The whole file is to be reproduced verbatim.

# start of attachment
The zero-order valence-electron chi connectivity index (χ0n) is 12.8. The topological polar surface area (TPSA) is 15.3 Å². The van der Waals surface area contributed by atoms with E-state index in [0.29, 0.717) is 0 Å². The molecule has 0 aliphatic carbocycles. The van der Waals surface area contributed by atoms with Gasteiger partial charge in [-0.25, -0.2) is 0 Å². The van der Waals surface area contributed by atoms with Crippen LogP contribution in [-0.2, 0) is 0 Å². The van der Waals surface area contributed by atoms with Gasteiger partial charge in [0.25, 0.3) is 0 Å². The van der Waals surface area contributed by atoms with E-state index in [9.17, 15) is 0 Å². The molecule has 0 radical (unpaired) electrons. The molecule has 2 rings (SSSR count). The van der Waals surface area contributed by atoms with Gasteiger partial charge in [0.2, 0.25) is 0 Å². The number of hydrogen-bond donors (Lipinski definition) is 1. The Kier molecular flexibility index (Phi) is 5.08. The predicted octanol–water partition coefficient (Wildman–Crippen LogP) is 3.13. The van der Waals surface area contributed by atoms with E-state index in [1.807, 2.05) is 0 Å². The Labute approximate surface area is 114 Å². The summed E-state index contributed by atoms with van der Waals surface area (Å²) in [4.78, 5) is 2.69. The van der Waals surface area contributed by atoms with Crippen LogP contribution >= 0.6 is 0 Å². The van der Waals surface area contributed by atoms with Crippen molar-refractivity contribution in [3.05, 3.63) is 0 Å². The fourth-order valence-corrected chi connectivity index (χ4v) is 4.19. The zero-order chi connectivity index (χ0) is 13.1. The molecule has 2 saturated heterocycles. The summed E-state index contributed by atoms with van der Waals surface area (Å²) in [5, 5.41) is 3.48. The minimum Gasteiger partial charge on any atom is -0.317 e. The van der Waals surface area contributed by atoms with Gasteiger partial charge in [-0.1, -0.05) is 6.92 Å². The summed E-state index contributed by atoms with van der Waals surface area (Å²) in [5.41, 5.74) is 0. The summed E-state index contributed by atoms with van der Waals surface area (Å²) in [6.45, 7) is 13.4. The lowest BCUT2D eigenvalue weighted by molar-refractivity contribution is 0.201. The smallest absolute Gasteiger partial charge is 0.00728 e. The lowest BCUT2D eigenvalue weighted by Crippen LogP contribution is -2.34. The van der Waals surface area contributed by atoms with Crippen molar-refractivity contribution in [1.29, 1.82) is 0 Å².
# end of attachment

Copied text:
The zero-order valence-electron chi connectivity index (χ0n) is 12.8. The topological polar surface area (TPSA) is 15.3 Å². The van der Waals surface area contributed by atoms with E-state index in [0.29, 0.717) is 0 Å². The molecule has 0 aliphatic carbocycles. The van der Waals surface area contributed by atoms with Gasteiger partial charge in [-0.25, -0.2) is 0 Å². The van der Waals surface area contributed by atoms with Crippen LogP contribution in [-0.2, 0) is 0 Å². The van der Waals surface area contributed by atoms with Gasteiger partial charge in [0.25, 0.3) is 0 Å². The van der Waals surface area contributed by atoms with E-state index in [9.17, 15) is 0 Å². The molecule has 0 radical (unpaired) electrons. The molecule has 2 rings (SSSR count). The van der Waals surface area contributed by atoms with Gasteiger partial charge in [0.2, 0.25) is 0 Å². The number of hydrogen-bond donors (Lipinski definition) is 1. The Kier molecular flexibility index (Phi) is 5.08. The predicted octanol–water partition coefficient (Wildman–Crippen LogP) is 3.13. The van der Waals surface area contributed by atoms with E-state index in [1.807, 2.05) is 0 Å². The Labute approximate surface area is 114 Å². The summed E-state index contributed by atoms with van der Waals surface area (Å²) in [4.78, 5) is 2.69. The van der Waals surface area contributed by atoms with Crippen LogP contribution >= 0.6 is 0 Å². The van der Waals surface area contributed by atoms with Crippen molar-refractivity contribution in [3.05, 3.63) is 0 Å². The fourth-order valence-corrected chi connectivity index (χ4v) is 4.19. The zero-order chi connectivity index (χ0) is 13.1. The molecule has 2 saturated heterocycles. The summed E-state index contributed by atoms with van der Waals surface area (Å²) in [5, 5.41) is 3.48. The minimum Gasteiger partial charge on any atom is -0.317 e. The van der Waals surface area contributed by atoms with Gasteiger partial charge in [-0.1, -0.05) is 6.92 Å². The summed E-state index contributed by atoms with van der Waals surface area (Å²) in [5.41, 5.74) is 0. The summed E-state index contributed by atoms with van der Waals surface area (Å²) in [6.45, 7) is 13.4. The lowest BCUT2D eigenvalue weighted by molar-refractivity contribution is 0.201. The smallest absolute Gasteiger partial charge is 0.00728 e. The lowest BCUT2D eigenvalue weighted by Crippen LogP contribution is -2.34. The van der Waals surface area contributed by atoms with Crippen molar-refractivity contribution in [1.29, 1.82) is 0 Å².